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Jidi 寂地,Ageng 阿梗: 踮脚张望 第四册  Der freie Vogel fliegt - Mittelschuljahre in China, Band 4 ("When you're standing on your tiptoe" Vol. 4, bilingual Chinese-German edition)<br>
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The Calligraphy and Painting Gallery of The Palace Museum - Part V (bilingual Chinese-English)

ISBN:978-7-80047-831-4, 9787800478314
[50.0355]
66.64EUR


Titel: The Calligraphy and Painting Gallery of The Palace Museum - Part V (zweisprachig Chinesisch-Englisch) - 故宫书画馆 - 第五编 (第二版)(汉英双语)
Author / Editor: 傅东光 Fu Dongguang (主编/Hsg./main editor)
ISBN: 978-7-80047-831-4, 9787800478314
Series: 故宫书画馆 The Calligraphy and Painting Gallery of The Palace Museum
Publisher: The Forbidden City Publishing House - 紫禁城出版社
Language: bilingual Chinese-English
Date of Publication: 2009.06
First edition
Number of pages: 219
Dimensions: 29 x 22.2 x 3 cm
Binding: Paperback


Description:

Preface

Chinese painting and calligraphy enjoy a long history. Both were derived from primitive symbols, nourished by Chinese civilization, executed with the same tools, i.e., brush pen, ink, paper, and inkstone, and both were created using lines and strokes as basic elements. Chinese painting and calligraphy both strive for brilliant brushwork and lyric aesthetics. Although they developed into two independent art forms - calligraphy emphasizing emotional release, and painting focusing on sketching likenesses - for millennia there was mutual interplay and development. Through constant interaction, the two art forms complemented and enhanced each other such that they were popularly employed in other traditional arts, and continued to thrive even today. With their long history, unique presentation and aesthetics, Chinese painting and calligraphy have played an indispensable role in the fine arts.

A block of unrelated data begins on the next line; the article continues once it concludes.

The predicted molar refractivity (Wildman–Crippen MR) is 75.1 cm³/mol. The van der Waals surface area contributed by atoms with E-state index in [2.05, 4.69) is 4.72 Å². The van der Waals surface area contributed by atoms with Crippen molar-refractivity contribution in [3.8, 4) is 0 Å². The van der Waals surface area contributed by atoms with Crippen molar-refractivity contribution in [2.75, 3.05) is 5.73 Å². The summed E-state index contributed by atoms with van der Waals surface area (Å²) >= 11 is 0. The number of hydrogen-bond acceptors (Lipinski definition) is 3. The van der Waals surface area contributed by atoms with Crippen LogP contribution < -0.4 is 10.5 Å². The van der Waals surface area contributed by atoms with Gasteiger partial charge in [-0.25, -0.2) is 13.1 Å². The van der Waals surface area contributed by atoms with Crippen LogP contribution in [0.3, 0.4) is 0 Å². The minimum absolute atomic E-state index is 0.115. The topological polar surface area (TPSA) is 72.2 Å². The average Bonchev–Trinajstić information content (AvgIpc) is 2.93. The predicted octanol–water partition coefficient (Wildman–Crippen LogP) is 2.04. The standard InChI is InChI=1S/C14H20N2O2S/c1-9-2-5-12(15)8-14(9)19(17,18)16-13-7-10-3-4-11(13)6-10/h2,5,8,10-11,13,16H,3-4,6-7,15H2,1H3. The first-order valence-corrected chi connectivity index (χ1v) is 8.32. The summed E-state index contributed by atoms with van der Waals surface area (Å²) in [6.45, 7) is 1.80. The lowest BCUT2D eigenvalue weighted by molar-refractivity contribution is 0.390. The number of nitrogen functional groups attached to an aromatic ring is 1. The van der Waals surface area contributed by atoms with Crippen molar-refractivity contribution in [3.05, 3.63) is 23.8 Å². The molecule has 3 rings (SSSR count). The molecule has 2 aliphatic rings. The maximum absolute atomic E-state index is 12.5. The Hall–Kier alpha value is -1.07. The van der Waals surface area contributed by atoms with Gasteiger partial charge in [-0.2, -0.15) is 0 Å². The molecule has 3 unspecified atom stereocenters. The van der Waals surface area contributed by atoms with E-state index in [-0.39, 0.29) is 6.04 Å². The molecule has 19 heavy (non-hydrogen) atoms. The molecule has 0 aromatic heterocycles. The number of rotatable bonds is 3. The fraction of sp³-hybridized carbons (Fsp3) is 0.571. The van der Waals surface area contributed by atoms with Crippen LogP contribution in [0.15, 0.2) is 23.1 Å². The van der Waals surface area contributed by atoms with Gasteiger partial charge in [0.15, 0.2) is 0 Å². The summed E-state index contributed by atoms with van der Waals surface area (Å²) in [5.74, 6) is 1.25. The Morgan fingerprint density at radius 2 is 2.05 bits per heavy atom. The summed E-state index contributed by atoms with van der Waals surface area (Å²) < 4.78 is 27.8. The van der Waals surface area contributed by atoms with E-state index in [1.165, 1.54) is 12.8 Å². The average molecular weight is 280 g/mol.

The Palace Museum's rich and comprehensive holdings of traditional Chinese calligraphy and paintings encompass not only extremely rare early masterpieces but also representative works from every historical period. These art works help in understanding the history of traditional Chinese calligraphy and painting. Here, the Palace Museum presents a selection of the finest works in order to introduce visitors to the classics, to share the sophistication of the works, and to reveal the profundity of Chinese culture.

From the Third Century to the Fourteenth Century

The Jin (265-420), Tang (618-907), Song (960-1279), and Yuan (1271-1368) dynasties constitute a vital period during which Chinese painting and calligraphy became established with their own masterpieces and time frames. The calligraphy practiced by the Jin dynasty master Wang Xizhi (ca. 303- ca. 361) greatly expanded the artistic possibilities of the emerging Chinese writing system, setting criterion for later calligraphic works. In the Jin dynasty, figure painting with Gu Kaizhi (ca. 345-406) as the leading painter also reached a high level. In the Sui and Tang dynasties painting continued to thrive with new categories such as landscape with buildings, equestrians, and quadrupeds. Famous works by Zhan Ziqian (581-618), Yan Liben (ca. 600-673), and Han Huang (723-787) among others reflect a splendid flourishing era. Structures of Chinese characters formed by Tang dynasty regular-script masters including Ouyang Xun (557-641), Yu Shinan (558-638), Chu Suiliang (596-659), Xue Ji (649-713), Yan Zhenqing (709-785), and Liu Gongquan (778-865) established standards for later generations that are still used today.